Usability Techniques
Ten Guidelines for User-Centered Web Design

by Aimée Truchard, editor, and Raïssa Katz-Haas, content author.
Reprinted from Usability Interface, Vol 5, No. 1, July 1998

Most users don’t really read Web pages. Instead, they scan text for specific pieces of information in a process called information retrieval. With user-centered design (UCD), you can improve the usefulness (relevance) and usability (ease of use) of Web sites by considering information retrieval and other factors.

After answering these questions, you can begin developing, designing, and testing your Web site. In UCD, your development cycle includes stages for both usability design and testing. Be sure to get user feedback throughout development and don’t settle on a final direction or design too soon. Usability testing is the only way you can know if your particular site meets these users’ needs.

In a paper discussing UCD and Web development, Raïssa Katz-Haas offers the following ten guidelines for Web-page design (Katz-Haas, 1998).

1. Visibility—Make important elements such as navigational aids highly visible so users can determine at a glance what they can and cannot do. Visibility helps users predict the effects of their actions.

2. Memory Load—Make screen elements meaningful and consistent across the site to reduce memory load. In this way, users don’t have to remember what the elements mean from one page to another. Relate new items and functions to ones the user already knows.

3. Feedback—Provide immediate feedback when a user performs an action. For example, when the user clicks a button, something on the screen should change so the user knows the system has registered the action.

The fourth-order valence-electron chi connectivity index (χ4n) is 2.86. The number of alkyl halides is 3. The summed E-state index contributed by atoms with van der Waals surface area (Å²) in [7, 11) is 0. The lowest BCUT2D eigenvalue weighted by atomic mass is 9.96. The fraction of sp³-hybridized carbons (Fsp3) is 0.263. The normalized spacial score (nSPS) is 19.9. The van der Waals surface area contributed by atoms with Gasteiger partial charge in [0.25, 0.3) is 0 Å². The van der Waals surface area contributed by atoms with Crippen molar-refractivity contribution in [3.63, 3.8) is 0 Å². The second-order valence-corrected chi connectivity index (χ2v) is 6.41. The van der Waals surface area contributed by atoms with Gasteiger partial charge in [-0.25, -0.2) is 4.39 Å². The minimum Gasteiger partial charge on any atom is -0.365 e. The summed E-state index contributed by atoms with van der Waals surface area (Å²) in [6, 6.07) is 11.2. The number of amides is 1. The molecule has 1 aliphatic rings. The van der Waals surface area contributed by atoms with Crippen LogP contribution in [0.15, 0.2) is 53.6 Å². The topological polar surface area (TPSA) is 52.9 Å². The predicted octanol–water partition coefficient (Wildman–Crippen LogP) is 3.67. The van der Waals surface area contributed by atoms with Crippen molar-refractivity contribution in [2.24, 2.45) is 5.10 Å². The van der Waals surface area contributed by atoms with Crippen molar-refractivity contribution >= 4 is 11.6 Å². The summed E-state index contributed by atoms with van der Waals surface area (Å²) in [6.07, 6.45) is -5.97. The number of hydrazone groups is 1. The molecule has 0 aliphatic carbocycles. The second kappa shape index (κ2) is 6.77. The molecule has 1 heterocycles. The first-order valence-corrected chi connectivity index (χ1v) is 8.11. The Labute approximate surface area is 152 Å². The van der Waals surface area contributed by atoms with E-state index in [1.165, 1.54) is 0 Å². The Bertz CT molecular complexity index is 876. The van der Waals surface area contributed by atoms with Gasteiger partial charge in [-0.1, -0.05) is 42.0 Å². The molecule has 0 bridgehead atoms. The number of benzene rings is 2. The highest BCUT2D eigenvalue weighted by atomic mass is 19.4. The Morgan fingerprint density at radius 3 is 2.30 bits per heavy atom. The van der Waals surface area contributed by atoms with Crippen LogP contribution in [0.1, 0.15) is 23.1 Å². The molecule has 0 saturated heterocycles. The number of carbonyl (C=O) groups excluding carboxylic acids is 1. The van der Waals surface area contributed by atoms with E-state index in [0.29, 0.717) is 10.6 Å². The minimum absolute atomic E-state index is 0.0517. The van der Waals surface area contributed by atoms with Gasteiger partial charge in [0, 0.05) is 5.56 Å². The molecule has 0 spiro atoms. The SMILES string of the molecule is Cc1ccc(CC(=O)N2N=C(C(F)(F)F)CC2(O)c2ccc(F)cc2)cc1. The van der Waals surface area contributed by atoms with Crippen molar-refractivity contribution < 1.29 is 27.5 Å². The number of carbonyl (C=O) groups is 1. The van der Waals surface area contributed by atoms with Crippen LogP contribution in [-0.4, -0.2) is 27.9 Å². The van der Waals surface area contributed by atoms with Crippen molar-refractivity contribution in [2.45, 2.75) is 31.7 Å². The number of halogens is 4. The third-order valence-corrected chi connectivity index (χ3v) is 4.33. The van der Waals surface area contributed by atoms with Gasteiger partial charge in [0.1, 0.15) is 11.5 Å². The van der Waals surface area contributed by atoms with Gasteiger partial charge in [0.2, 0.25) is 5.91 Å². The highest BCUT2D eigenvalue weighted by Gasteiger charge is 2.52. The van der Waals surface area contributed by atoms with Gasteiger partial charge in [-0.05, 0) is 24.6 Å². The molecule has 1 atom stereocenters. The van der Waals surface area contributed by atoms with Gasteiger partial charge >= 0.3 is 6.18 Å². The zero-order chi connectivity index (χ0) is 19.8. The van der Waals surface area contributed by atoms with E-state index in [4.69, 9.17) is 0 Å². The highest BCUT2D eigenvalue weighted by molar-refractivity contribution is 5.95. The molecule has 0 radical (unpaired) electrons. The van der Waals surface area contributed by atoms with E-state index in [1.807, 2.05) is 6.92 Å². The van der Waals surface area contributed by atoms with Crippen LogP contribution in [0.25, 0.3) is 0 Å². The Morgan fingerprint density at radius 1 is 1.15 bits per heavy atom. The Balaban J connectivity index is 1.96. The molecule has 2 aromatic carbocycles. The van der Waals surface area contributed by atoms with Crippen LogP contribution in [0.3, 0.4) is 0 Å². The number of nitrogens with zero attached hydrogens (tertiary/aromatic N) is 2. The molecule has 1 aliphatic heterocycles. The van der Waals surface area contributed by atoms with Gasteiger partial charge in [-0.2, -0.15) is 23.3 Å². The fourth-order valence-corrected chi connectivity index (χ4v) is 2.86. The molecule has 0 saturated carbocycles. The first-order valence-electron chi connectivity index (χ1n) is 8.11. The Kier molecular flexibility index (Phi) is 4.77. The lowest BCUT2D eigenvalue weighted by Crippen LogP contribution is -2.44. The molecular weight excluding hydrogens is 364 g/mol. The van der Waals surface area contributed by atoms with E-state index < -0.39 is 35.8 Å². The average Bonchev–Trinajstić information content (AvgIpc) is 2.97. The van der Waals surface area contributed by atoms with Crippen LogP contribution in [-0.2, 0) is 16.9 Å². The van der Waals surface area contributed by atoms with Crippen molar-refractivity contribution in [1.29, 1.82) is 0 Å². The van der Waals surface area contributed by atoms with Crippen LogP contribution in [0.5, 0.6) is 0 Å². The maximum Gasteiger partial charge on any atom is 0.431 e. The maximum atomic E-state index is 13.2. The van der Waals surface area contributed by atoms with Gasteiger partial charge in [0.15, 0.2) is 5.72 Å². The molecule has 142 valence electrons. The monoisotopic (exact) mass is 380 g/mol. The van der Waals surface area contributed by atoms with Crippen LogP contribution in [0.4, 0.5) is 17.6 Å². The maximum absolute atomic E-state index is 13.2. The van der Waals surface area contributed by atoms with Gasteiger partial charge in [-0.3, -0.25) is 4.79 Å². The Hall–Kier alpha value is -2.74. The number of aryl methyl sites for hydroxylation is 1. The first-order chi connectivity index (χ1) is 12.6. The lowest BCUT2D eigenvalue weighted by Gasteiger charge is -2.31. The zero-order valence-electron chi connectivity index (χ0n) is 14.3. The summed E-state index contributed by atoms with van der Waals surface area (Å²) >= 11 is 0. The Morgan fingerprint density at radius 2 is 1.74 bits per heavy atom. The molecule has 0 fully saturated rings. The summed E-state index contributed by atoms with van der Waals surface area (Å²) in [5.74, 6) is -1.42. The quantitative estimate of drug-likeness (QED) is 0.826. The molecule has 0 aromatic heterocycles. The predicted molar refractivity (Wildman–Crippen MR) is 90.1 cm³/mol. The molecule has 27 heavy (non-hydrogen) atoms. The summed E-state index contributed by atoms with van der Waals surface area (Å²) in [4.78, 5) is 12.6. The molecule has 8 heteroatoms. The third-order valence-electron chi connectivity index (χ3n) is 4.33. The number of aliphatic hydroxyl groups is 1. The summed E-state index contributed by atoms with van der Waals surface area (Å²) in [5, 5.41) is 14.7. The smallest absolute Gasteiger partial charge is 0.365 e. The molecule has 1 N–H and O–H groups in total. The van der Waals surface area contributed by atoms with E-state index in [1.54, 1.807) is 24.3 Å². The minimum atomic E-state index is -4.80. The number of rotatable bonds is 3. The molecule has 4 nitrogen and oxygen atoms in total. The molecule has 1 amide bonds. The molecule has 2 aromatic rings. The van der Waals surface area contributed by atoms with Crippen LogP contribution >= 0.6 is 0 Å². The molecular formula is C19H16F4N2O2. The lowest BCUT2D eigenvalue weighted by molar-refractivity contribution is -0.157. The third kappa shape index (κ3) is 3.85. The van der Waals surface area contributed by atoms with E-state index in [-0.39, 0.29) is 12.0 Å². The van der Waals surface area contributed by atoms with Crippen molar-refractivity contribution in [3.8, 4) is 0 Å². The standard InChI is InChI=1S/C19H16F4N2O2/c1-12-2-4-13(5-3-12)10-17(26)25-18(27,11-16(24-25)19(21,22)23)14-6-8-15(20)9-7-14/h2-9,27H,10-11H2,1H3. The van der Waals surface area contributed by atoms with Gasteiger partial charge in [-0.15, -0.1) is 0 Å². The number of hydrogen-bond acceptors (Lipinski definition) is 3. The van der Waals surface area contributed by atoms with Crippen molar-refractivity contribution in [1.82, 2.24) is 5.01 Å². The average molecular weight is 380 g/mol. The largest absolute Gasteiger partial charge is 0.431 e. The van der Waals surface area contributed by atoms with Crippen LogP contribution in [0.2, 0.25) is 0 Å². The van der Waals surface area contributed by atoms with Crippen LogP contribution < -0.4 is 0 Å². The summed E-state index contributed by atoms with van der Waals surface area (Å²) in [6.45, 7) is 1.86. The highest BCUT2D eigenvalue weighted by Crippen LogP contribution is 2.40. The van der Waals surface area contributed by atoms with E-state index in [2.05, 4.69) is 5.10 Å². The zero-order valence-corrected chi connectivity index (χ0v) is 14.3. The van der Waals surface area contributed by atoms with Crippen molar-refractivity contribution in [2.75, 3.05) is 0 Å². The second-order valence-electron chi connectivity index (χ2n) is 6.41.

4. Accessibility—Users need to find information quickly and easily:

5. Orientation/Navigation—Help users orient themselves by providing the following navigational clues:

Use frames sparingly, if at all. Frames confuse many users because the Back button, printing, and bookmark functions do not work like they do on non-frames pages. Approximately 60% of Web users employ the Back button as their primary means of navigation. Usability issues surface when the Back button doesn't work the way they expect.

6. Errors—Minimize user errors by avoiding situations in which users are likely to make mistakes. Also try to accommodate incorrect actions by users so they can recover quickly. For example, if you anticipate that users might look for certain information on one Web page that actually appears on another, you can include descriptive links to the page they need.

7. Satisfaction—Make your site pleasant to use and view. Users’ satisfaction with the interface influences their

8. Legibility—Make text easy to read. When developing online documentation, use

9. Language—You can improve usability by incorporating the following stylistic elements:

Because the Internet crosses cultural and national boundaries, be careful with ambiguity. The following stylistic elements can be misinterpreted easily:

10. Visual Design—The aesthetics of your interface play an important role in communicating information and tone to your users effectively. As you develop your site, consider the following visual design strategies:

Additional References

Go to STC Society Web Site